Author Archives: Darcy Cronin

About Darcy Cronin

I'm a Mother/Coach/Blogger/Business Adventurer from Portland OR. My family consists of my Hubby of 12 years, our 8yo Kieran, 5yo Makenna, and 1yo Teagan. I love dreaming about a better future, and making it happen.

Plastic Into Oil

I had this post in draft form right before the earthquake/tsunami hit Japan, but it didn’t seem right to share this story just yet… 


Have you ever wished that you could turn plastic into something useful, like oil? 
One Japanese inventor is making this idea a reality. 


The man in the video  below is very sweet and sincere about his hope to turn something good out of the pollution we can plastic and inspire hope. 


This plastic-to-oil converting machine is very interesting. It averages about 3 hours for processing time and uses about 1Kw per hour (equivalent to 24.3 cents in cost), and it processes on average about 90% of the plastic product. So if it had 1000 grams of plastic, it would convert into about 900 grams of fuel. It would cost a little less than $1 to make a gallon of fuel. And if this is done on-site or locally it could be competitive in emissions to current recycling of plastic since the majority of our plastics are shipped long distances to China

Here’s the math of it (done by a friend of mine): it will take 1 kg (2.2 pounds) of plastic to make 1 liter of oil (not gasoline) using about 1 kW of electricity. We pay about $0.06 to $0.10/ kW, which is cheap compared to other places like Japan, at $0.20 per kW. A barrel of oil today costs $110 (rising daily) and is 42 gallons or 159 liters. 

With his $9500 machine, you can make a barrel of oil for about $30, with Japan ‘s electricity prices –  or less than $15 with Portland electricity prices. It may be a while until this is a common technology, but one plant in Tigard, Oregon is converting plastic to crude oil.



Here’s the quick video:




What inventions do you think could help save the Earth?


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Sustainable Family Finances 
The story of a family creating an abundant and sustainable life.

Student Loan Forgiveness

My higher education cost me $66k (plus interest).


I was happily under the impression that I was eligible for the public service loan forgiveness program passed in 2007 (forgiving loans after 10 years of consistent payments). The program provides loan forgiveness to public/non-profit/educators/health workers, knowing that these public service sectors pay far less than the private sector and yet society needs good teachers, etc.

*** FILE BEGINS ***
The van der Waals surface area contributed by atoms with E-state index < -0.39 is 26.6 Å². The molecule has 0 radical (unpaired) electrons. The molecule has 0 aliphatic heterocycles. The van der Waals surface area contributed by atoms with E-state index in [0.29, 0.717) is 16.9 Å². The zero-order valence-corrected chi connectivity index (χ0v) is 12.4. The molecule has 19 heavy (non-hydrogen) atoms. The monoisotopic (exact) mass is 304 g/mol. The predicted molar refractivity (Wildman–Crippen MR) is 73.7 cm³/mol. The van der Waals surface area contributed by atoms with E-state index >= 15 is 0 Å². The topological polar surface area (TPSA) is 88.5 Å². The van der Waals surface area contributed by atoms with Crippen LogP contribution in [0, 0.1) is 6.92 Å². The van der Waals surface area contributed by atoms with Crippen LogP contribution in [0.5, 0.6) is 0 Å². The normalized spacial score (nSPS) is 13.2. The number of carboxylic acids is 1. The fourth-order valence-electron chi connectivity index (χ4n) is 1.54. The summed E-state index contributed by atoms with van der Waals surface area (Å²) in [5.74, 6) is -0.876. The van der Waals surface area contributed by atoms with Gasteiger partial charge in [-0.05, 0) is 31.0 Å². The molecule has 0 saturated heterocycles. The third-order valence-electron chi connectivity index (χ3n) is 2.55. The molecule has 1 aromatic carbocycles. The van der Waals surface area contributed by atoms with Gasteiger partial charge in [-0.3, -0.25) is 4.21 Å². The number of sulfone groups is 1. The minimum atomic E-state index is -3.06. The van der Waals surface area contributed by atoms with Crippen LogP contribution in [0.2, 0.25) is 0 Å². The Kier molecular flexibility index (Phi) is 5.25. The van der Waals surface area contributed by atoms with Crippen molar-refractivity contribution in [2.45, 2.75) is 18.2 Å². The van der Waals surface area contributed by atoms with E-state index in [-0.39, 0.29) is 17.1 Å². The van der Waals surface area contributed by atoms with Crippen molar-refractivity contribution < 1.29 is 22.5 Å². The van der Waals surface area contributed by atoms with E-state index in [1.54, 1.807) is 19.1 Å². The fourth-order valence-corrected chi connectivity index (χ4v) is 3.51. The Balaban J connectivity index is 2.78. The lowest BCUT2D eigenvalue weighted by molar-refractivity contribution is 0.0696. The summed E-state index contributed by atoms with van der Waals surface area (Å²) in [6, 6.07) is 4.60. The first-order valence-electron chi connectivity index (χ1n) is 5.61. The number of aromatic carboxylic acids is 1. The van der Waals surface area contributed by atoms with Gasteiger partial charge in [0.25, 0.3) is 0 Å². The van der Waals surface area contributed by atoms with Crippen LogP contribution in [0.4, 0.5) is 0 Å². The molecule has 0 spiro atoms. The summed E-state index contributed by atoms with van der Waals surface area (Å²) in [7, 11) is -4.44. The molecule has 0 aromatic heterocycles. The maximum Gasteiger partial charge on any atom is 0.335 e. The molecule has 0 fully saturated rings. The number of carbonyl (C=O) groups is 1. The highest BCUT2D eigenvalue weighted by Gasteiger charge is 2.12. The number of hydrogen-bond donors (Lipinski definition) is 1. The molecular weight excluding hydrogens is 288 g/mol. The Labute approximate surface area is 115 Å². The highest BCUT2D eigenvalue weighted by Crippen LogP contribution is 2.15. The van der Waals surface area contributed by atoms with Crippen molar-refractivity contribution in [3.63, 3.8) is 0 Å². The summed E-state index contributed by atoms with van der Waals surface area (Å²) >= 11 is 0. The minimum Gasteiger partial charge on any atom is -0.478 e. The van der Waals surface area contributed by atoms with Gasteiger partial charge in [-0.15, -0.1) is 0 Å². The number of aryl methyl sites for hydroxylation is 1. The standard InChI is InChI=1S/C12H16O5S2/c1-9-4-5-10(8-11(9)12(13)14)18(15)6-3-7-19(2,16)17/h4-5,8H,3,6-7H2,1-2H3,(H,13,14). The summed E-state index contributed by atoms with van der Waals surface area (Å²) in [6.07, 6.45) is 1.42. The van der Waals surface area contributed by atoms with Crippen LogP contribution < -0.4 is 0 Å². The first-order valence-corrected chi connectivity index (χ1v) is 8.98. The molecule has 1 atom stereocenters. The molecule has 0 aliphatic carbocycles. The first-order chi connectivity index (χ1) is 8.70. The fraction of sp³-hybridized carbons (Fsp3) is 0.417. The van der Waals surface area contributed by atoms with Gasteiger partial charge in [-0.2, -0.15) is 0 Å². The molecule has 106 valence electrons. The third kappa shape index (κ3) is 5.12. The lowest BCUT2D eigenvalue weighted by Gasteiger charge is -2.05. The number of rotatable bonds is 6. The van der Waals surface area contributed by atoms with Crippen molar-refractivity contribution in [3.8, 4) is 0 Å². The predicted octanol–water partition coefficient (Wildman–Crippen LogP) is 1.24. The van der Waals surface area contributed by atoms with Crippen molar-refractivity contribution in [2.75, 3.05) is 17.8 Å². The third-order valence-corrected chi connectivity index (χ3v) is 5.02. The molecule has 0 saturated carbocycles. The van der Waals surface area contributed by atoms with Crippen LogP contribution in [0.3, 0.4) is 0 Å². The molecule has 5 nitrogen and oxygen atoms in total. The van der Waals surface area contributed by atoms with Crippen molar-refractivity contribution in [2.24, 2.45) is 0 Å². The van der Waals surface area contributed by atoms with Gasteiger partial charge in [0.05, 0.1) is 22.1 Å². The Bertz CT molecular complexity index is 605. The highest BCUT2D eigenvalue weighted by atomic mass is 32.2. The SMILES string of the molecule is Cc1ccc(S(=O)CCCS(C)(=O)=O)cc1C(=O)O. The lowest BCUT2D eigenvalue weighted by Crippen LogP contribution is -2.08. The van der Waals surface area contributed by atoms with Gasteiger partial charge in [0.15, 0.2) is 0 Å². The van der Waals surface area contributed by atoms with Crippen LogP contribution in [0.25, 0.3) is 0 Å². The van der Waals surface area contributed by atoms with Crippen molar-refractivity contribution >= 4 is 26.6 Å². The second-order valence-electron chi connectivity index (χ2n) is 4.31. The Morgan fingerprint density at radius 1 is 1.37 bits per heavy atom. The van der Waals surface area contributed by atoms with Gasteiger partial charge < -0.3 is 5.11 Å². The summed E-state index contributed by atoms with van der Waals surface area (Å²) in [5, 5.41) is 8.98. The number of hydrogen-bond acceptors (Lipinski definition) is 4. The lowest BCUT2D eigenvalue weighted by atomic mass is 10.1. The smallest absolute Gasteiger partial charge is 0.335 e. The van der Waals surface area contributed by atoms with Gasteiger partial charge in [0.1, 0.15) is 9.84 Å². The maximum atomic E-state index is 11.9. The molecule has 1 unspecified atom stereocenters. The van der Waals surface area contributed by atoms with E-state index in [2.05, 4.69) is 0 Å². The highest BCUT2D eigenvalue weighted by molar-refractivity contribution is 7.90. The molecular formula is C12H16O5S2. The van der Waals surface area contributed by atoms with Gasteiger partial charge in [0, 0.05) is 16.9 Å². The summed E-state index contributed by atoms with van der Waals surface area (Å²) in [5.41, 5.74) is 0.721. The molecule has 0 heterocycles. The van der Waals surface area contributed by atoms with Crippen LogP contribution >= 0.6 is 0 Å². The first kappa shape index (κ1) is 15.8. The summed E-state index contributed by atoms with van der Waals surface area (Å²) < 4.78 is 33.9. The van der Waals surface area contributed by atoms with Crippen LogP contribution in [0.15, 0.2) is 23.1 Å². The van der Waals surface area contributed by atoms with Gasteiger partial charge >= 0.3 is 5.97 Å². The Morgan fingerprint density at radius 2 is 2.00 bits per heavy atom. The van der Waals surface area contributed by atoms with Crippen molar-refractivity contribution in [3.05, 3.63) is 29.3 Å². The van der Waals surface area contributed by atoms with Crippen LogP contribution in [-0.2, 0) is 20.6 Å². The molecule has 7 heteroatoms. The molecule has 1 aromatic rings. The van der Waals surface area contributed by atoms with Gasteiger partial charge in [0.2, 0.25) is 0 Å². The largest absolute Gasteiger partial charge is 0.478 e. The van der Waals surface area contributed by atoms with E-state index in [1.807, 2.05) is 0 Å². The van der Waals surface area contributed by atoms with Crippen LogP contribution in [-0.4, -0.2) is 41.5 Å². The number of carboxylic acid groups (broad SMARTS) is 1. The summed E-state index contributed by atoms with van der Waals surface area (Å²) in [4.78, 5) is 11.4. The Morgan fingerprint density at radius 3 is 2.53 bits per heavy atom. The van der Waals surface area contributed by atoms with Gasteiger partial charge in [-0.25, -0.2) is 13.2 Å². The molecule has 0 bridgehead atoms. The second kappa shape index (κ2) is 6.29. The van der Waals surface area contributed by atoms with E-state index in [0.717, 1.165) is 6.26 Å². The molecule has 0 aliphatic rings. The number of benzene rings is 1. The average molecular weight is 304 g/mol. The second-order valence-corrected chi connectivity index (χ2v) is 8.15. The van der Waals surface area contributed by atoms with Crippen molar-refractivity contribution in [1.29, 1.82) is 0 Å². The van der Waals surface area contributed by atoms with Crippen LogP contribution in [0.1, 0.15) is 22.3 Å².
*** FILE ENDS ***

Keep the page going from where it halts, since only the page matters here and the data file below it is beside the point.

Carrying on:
Since I’ve only ever worked in the non-profit/public sectors, I was excited when I first learned that I may someday vanquish the financial burden of being educated. But now that I’ve been looking over requirements closer, I think I’m ineligible because my loans are through the Federal Family Education Loans program, not the Federal Direct Loan program. Moreover, you can only consolidate once (without adding more student loans), and I only wish that I had read this fine print a few years ago when I learned of the program.

Here are my basic loan details. I finished graduate school in June 2005, and consolidated my undergraduate and grad school loans shortly thereafter. The total loan amount was $61k (down from the grand total of $66k), since I had been diligently making monthly payments since 2000. My payments for the first three years averaged $500, but after I went back to school I dropped down to the minimum $288 monthly installment.

The loan has a 3.25% fixed interest, which sounds reasonable but really adds up. In the past 25 months, I’ve paid $7,500 on my student loans. Only $2,603.55 was paid on principle, and $4896.45 on interest! So, today after over ten years, I still have a total of $44k in student loans. This is obviously a financial bummer, because I was looking forward to getting rid of my monthly student loan payment of $288 by 2017 (still an additional $20k in repayment).



On a side note, I found a site that proposes forgiving student loans to stimulate the economy. I couldn’t agree more.


Do you have student loans?


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Sustainable Family Finances 
The story of a family creating an abundant and sustainable life.

Blessed is This Life

Between celebrating Earth Day and Easter, I didn’t have/give any time to our finances this weekend. Instead of worrying about goals, I savored the blessed abundance of our family. It was truly a marvelous weekend. 


My favorite quote from our Big Guy was right after we had said grace, “I love this world we live in!” I couldn’t agree more.





Here’s a video of one of my very favorite songs, which feels like my personal theme song lately – Blessed by Brett Dennen:




How do you feel blessed?


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Sustainable Family Finances 
The story of a family creating an abundant and sustainable life.

Earth Day Every Day

I love Earth Day. 


Earth Day reminds me of the history of social change, and how mainstream society is finally starting to take social responsibility for environmental issues. Read more in my post about the history of Earth Day.


I’m writing all the time about our efforts to reduce our environmental impact, while saving our money and creating family values. But sustainable living” is always a work in progress, and I don’t every want to come across like our efforts complete.


Here are my favorite family actions:

How does your family celebrate Earth Day?


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Sustainable Family Finances 
The story of a family creating an abundant and sustainable life.